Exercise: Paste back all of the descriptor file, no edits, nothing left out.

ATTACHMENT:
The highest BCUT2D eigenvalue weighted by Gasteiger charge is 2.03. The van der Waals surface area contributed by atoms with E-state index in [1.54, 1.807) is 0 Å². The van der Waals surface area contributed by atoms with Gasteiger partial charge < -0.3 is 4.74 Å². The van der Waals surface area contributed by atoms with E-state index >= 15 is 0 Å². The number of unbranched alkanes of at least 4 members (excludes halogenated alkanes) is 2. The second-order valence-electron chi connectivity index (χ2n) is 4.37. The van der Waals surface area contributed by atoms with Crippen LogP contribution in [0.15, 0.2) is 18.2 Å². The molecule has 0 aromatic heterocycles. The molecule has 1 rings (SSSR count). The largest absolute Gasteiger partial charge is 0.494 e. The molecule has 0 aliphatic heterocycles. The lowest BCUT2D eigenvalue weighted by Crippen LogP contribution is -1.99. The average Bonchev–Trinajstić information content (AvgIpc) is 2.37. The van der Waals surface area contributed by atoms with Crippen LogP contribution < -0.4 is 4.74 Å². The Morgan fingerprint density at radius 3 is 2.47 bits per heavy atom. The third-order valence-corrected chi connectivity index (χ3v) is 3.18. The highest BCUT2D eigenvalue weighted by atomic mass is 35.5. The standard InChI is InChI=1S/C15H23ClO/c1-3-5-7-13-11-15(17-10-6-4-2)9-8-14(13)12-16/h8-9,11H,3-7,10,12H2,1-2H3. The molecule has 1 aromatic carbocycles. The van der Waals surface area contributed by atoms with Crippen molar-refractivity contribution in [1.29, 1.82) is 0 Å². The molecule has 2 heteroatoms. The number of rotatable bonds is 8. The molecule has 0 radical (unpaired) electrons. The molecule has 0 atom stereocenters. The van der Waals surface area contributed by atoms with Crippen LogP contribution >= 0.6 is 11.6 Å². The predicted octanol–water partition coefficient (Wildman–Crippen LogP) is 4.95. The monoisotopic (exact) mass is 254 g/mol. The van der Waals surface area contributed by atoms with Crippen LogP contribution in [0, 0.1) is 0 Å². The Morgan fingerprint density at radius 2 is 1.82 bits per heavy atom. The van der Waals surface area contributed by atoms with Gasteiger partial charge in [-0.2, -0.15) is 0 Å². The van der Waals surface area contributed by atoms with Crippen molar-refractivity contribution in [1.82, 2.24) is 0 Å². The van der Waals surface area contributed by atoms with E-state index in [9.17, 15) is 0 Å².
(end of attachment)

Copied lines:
The highest BCUT2D eigenvalue weighted by Gasteiger charge is 2.03. The van der Waals surface area contributed by atoms with E-state index in [1.54, 1.807) is 0 Å². The van der Waals surface area contributed by atoms with Gasteiger partial charge < -0.3 is 4.74 Å². The van der Waals surface area contributed by atoms with E-state index >= 15 is 0 Å². The number of unbranched alkanes of at least 4 members (excludes halogenated alkanes) is 2. The second-order valence-electron chi connectivity index (χ2n) is 4.37. The van der Waals surface area contributed by atoms with Crippen LogP contribution in [0.15, 0.2) is 18.2 Å². The molecule has 0 aromatic heterocycles. The molecule has 1 rings (SSSR count). The largest absolute Gasteiger partial charge is 0.494 e. The molecule has 0 aliphatic heterocycles. The lowest BCUT2D eigenvalue weighted by Crippen LogP contribution is -1.99. The average Bonchev–Trinajstić information content (AvgIpc) is 2.37. The van der Waals surface area contributed by atoms with Crippen LogP contribution < -0.4 is 4.74 Å². The Morgan fingerprint density at radius 3 is 2.47 bits per heavy atom. The third-order valence-corrected chi connectivity index (χ3v) is 3.18. The highest BCUT2D eigenvalue weighted by atomic mass is 35.5. The standard InChI is InChI=1S/C15H23ClO/c1-3-5-7-13-11-15(17-10-6-4-2)9-8-14(13)12-16/h8-9,11H,3-7,10,12H2,1-2H3. The molecule has 1 aromatic carbocycles. The van der Waals surface area contributed by atoms with Crippen molar-refractivity contribution in [1.29, 1.82) is 0 Å². The molecule has 2 heteroatoms. The number of rotatable bonds is 8. The molecule has 0 radical (unpaired) electrons. The molecule has 0 atom stereocenters. The van der Waals surface area contributed by atoms with Crippen LogP contribution >= 0.6 is 11.6 Å². The predicted octanol–water partition coefficient (Wildman–Crippen LogP) is 4.95. The monoisotopic (exact) mass is 254 g/mol. The van der Waals surface area contributed by atoms with Crippen LogP contribution in [0, 0.1) is 0 Å². The Morgan fingerprint density at radius 2 is 1.82 bits per heavy atom. The van der Waals surface area contributed by atoms with Gasteiger partial charge in [-0.2, -0.15) is 0 Å². The van der Waals surface area contributed by atoms with Crippen molar-refractivity contribution in [1.82, 2.24) is 0 Å². The van der Waals surface area contributed by atoms with E-state index in [9.17, 15) is 0 Å².